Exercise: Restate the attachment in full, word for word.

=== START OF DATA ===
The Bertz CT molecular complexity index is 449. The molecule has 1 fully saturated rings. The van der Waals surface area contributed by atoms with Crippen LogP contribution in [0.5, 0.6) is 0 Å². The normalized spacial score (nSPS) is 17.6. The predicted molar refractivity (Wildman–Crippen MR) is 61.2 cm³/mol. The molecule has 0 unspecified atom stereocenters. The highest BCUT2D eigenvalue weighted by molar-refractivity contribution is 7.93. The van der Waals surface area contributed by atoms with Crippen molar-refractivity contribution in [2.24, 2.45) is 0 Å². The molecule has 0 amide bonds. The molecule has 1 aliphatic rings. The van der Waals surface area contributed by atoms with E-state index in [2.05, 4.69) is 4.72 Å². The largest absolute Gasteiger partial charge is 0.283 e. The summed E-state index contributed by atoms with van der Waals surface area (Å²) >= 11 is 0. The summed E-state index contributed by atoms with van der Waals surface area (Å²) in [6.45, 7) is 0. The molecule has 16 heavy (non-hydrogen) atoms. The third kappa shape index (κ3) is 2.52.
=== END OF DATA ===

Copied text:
The Bertz CT molecular complexity index is 449. The molecule has 1 fully saturated rings. The van der Waals surface area contributed by atoms with Crippen LogP contribution in [0.5, 0.6) is 0 Å². The normalized spacial score (nSPS) is 17.6. The predicted molar refractivity (Wildman–Crippen MR) is 61.2 cm³/mol. The molecule has 0 unspecified atom stereocenters. The highest BCUT2D eigenvalue weighted by molar-refractivity contribution is 7.93. The van der Waals surface area contributed by atoms with Crippen molar-refractivity contribution in [2.24, 2.45) is 0 Å². The molecule has 0 amide bonds. The molecule has 1 aliphatic rings. The van der Waals surface area contributed by atoms with E-state index in [2.05, 4.69) is 4.72 Å². The largest absolute Gasteiger partial charge is 0.283 e. The summed E-state index contributed by atoms with van der Waals surface area (Å²) >= 11 is 0. The summed E-state index contributed by atoms with van der Waals surface area (Å²) in [6.45, 7) is 0. The molecule has 16 heavy (non-hydrogen) atoms. The third kappa shape index (κ3) is 2.52.